It’s certainly the case that for the fans, it’s all eyes on Atletico; understandably so too, it’s arguably the biggest occasion in the club’s history. A 4-2 away loss isn’t ideal preparation but it’s nothing to call panic stations over either.
The defensive woes started immediately, a throwback to how hopeless we looked in the earlier months of the season. Everton capitalised quickly and were ahead within a minute, the worst possible start for our makeshift defence.
It’s our own fault, our recruitment for defenders was virtually non-existent, meaning with Wes Morgan injured, Christian Fuchs and Danny Simpson in need of a rest, we’re short on options for cover. So much so that we have just one option at left-back, young Ben Chilwell, and no true right-back cover, Daniel Amartey drafted in there instead. Robert Huth ideally wouldn’t play three full games in a week, but again, we aren’t blessed with much choice, as to remove him as well, would take out key experience.
We were caught out quickly and far too easily as well. It’s a shame that having had such a good few games, Yohan Benalouane struggled to recapture the same form today, partly at fault for the opening game and not really improving thereafter.
He wasn’t the only one, as a unit we looked vulnerable throughout and this was only highlighted more in the home team’s set plays. Defending set pieces has been an issue before, and continues to be. The marking at several corners was non-existent.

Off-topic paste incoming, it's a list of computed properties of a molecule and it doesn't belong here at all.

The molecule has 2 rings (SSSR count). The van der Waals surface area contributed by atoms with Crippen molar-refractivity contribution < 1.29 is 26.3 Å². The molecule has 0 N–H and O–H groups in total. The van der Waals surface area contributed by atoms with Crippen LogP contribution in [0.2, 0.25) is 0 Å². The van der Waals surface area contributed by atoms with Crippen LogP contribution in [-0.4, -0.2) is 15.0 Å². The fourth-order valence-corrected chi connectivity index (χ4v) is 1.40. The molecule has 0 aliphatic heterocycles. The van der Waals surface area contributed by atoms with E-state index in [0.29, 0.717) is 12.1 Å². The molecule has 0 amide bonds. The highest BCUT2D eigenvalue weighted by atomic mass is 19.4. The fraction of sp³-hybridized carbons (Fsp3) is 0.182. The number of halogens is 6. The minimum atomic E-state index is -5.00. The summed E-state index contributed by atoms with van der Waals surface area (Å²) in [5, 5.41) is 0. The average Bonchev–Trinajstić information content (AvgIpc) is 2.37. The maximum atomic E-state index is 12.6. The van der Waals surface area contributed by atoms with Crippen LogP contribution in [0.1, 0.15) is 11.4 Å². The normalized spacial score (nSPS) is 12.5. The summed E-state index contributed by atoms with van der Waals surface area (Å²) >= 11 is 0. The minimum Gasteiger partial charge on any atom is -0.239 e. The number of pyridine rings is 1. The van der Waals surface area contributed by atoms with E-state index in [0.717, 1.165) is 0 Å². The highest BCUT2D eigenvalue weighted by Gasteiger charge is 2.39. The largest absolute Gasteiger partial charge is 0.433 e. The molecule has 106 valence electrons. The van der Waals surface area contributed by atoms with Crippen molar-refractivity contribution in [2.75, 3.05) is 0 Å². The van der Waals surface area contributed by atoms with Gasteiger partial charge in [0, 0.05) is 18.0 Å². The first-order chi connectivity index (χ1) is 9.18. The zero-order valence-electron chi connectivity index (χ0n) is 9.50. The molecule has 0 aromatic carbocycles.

Our general approach to dealing with the threat of Romelu Lukaku left a lot to be desired. He’s the Premier League’s top scorer and we barely won a single header against him. We failed to track him at corners and generally didn’t know what to do with him. It didn’t help that he quickly targeted our weaker left flank in the first half either. Kasper Schmeichel, Captain again, was left enraged by both Phil Jagielka, and Lukaku’s goals where embarrassingly, few players even jumped for the incoming corner.
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Yes, there was an element of fast recovery, we were level and 2-1 up within the ten minute mark, so we displayed an element of fight, but we just refused to make it easy for ourselves. I was happy with our attacking presence early on, we looked dangerous on the break even with our minimal possession.
Our equaliser was incredibly well worked, a ball won back just outside of our own box and sent on to Demarai Gray, left free to charge down on goal. He had Jamie Vardy and Islam Slimani as options, but Vardy cleverly drew several defenders to the left of the goal, freeing up Slimani who comfortably bagged his goal. It was probably the best play we managed all game and certainly the highlight for the England striker who was quiet by his standards.
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Ask Marc Albrighton and he’ll tell you his impressive free-kick was deliberate, with the confidence he’s currently operating under, it wouldn’t surprise you. He deserved it too. Just remember for a moment that we signed Albrighton on a free transfer.